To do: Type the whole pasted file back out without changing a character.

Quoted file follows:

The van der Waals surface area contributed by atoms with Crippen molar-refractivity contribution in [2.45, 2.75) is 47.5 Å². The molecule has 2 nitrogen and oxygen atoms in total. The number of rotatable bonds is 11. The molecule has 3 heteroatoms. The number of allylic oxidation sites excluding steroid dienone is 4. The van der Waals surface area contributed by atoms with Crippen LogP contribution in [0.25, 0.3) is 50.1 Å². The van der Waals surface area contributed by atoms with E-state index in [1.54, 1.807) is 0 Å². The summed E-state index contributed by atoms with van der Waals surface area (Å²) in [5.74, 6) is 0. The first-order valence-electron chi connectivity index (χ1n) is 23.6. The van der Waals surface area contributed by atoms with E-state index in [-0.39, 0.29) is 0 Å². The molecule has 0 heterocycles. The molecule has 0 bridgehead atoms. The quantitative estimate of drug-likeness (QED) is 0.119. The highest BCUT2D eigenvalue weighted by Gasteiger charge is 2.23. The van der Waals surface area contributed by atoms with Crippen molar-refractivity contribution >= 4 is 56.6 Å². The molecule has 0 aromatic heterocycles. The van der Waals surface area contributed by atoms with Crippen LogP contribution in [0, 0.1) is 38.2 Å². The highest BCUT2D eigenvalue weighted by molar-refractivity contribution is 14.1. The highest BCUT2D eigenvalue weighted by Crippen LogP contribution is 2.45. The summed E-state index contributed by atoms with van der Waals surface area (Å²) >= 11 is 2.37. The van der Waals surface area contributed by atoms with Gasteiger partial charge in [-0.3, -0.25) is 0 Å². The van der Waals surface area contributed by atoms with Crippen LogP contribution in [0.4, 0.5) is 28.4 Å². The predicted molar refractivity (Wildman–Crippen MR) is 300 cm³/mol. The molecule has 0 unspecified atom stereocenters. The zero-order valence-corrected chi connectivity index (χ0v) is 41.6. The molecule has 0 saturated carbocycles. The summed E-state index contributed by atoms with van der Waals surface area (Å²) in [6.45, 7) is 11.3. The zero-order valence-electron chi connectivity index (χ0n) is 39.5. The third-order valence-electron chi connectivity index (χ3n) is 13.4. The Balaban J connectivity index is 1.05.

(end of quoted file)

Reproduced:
The van der Waals surface area contributed by atoms with Crippen molar-refractivity contribution in [2.45, 2.75) is 47.5 Å². The molecule has 2 nitrogen and oxygen atoms in total. The number of rotatable bonds is 11. The molecule has 3 heteroatoms. The number of allylic oxidation sites excluding steroid dienone is 4. The van der Waals surface area contributed by atoms with Crippen LogP contribution in [0.25, 0.3) is 50.1 Å². The van der Waals surface area contributed by atoms with E-state index in [1.54, 1.807) is 0 Å². The summed E-state index contributed by atoms with van der Waals surface area (Å²) in [5.74, 6) is 0. The first-order valence-electron chi connectivity index (χ1n) is 23.6. The van der Waals surface area contributed by atoms with E-state index in [-0.39, 0.29) is 0 Å². The molecule has 0 heterocycles. The molecule has 0 bridgehead atoms. The quantitative estimate of drug-likeness (QED) is 0.119. The highest BCUT2D eigenvalue weighted by Gasteiger charge is 2.23. The van der Waals surface area contributed by atoms with Crippen molar-refractivity contribution >= 4 is 56.6 Å². The molecule has 0 aromatic heterocycles. The van der Waals surface area contributed by atoms with Crippen LogP contribution in [0, 0.1) is 38.2 Å². The highest BCUT2D eigenvalue weighted by molar-refractivity contribution is 14.1. The highest BCUT2D eigenvalue weighted by Crippen LogP contribution is 2.45. The summed E-state index contributed by atoms with van der Waals surface area (Å²) >= 11 is 2.37. The van der Waals surface area contributed by atoms with Gasteiger partial charge in [-0.3, -0.25) is 0 Å². The van der Waals surface area contributed by atoms with Crippen LogP contribution in [0.4, 0.5) is 28.4 Å². The predicted molar refractivity (Wildman–Crippen MR) is 300 cm³/mol. The molecule has 0 unspecified atom stereocenters. The zero-order valence-corrected chi connectivity index (χ0v) is 41.6. The molecule has 0 saturated carbocycles. The summed E-state index contributed by atoms with van der Waals surface area (Å²) in [6.45, 7) is 11.3. The zero-order valence-electron chi connectivity index (χ0n) is 39.5. The third-order valence-electron chi connectivity index (χ3n) is 13.4. The Balaban J connectivity index is 1.05.